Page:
I watched when The Doctor shared his expertise with sick friends and injured strangers. The feeling this inspired in me was similar to the sublime ecstasy described by people who claim to have encountered angels. I was delighted by his abundance of lifesaving knowledge, how he could always spare it, like it was nothing. He was delighted by my delight.
As I listened to my racing heartbeat (my Tachycardic heartbeat,) I hummed:
Roses are red
The doctor’s eyes are blue
Or you’re a bad Jew
The Doctor read some of my writing. “It’s really good,” he said. “It’s even better than my writing.”
I bet your testicular exams are even better than my testicular exams, I thought. But I was touched that he’d taken time out of his busy day of appointments. I was glad he noticed me.
And he did notice me. I wasn’t using the most effective allergy medication, he said. Yes, you should get the flu shot, he affirmed. It’s good this year. No, don’t believe that thing guys in high school told you, no studies confirm that. I asked for more and more. Free information! Round-the-clock access to lifesaving skills! An answer to every ailment, a science tailored to my needs, an encyclopedia of goodness inside one person’s mind.
I also, sometimes, feared his knowledge. It was eerie that The Doctor knew more about my body from studying it than I did from living inside it. He, not I, was the expert on my cervix, though he would never say that. He knew more than I did about my birth control method, and my eyeglass prescription, and my headaches. Could he spot what was wrong or rotten in me just by looking? Did he keep secrets from me about myself?
“You should get that mole checked,” he said one night.
“I have,” I said.
“You should get it checked again.”
Some people have to put down a copay for that kind of advice.
I had a body. He knew the names of all the parts and why they worked. I had only words and opinions. He had facts and methods and solutions. I had fears. He had answers. A perfect match, I thought. Wrong! With the unceremoniousness with which a nurse whips off a blood pressure cuff, The Doctor ended our relationship.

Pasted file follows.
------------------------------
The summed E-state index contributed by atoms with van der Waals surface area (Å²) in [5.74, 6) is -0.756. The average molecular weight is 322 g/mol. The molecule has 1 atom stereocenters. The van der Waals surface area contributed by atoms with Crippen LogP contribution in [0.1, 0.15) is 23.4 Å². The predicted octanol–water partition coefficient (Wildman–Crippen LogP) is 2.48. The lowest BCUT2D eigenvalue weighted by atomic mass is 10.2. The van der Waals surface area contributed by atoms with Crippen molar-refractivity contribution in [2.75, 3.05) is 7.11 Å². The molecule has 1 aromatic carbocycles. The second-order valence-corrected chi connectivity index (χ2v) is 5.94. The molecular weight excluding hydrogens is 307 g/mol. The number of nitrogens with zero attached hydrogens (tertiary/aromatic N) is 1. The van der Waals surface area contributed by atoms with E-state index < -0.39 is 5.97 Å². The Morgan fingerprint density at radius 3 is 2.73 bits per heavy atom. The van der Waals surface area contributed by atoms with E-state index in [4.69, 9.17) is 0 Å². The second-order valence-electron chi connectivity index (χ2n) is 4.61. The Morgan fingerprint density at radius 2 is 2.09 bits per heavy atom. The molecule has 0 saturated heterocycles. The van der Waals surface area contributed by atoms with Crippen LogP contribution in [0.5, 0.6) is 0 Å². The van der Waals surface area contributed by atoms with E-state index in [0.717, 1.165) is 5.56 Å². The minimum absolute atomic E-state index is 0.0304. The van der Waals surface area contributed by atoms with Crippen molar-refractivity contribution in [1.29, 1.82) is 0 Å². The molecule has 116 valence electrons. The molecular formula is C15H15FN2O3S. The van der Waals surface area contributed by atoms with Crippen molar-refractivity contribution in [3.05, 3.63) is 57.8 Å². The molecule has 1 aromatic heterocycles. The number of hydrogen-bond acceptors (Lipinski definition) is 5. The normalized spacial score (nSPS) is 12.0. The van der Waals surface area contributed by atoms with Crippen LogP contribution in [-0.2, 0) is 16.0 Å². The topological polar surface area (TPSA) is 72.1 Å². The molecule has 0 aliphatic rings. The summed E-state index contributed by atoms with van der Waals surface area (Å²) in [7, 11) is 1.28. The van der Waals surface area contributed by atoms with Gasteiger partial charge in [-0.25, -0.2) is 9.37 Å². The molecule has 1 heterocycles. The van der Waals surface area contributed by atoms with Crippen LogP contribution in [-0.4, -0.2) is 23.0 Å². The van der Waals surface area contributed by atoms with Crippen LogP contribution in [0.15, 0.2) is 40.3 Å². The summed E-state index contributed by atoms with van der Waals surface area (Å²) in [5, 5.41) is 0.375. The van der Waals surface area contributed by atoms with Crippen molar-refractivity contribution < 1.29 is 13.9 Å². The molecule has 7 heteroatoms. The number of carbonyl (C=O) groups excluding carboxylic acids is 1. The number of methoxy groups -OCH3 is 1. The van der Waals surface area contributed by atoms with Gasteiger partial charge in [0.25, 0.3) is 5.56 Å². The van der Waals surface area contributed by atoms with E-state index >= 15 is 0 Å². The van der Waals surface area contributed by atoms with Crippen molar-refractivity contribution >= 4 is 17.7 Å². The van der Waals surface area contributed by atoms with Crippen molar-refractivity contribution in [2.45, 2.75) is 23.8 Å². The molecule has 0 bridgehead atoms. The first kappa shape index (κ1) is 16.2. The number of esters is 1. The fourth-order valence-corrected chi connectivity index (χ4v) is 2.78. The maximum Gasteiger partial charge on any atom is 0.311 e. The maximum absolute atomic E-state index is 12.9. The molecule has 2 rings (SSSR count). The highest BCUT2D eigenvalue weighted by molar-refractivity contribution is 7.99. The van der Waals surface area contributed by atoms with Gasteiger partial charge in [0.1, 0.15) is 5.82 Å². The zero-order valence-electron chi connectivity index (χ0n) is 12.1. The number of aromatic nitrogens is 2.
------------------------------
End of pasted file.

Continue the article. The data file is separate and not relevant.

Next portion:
I had let everyone down.
After all, for what did my family come to America, labor in poor conditions, get shot up in World War II, and empty their savings to glut themselves on private education, if not for me to marry a Jewish doctor?
Now how will I get my children vaccines once the rationing starts?
And also — why is it that The Doctor knew to stop dating me when he stopped enjoying himself, but I would have hung on through 1,000 more disastrous conversations about why Hillary Clinton lost the election? Why did The Doctor trust that he could find another Jenny but I did not trust that I could find another Doctor? What had happened that The Doctor respected his time so much more than I respected mine?
Jews love our reputation as doctors and lawyers. Sure, we like our Natalie Portmans, our Bernie Sanders, our Zuckerbergs and our Adelsons. And sure, just as often we more quietly produce teachers and plumbers and social workers. But we always return to doctors and lawyers. They help us feel strong and secure and successful in a world that wants Jews to feel none of those things. They help us feel like we might survive whatever is coming next. They help diagnose our yeast infections via text message.
I imagine the future, and the water has all run out. Or, this time the Jews are being rounded onto high-speed bullet trains. Or gun violence has become so prevalent that no one can leave the house. I know what The Doctor is doing in this future. But what am I doing? What is worthy, other than making life or saving it?
No matter what may have been lost in our time together, I know it wasn’t a waste: The Doctor explained to me, in stark medical terms, that if I don’t stop eating nine to 13 gummy vitamins like candy every day, I will be hospitalized and will risk losing my eyesight.
I’ll be passing on that knowledge to my children, and to my children’s children.
And the next time I want to see a doctor, I’ll make an appointment.
Jenny Singer is the Forward’s deputy life/features editor. Contact her at [email protected]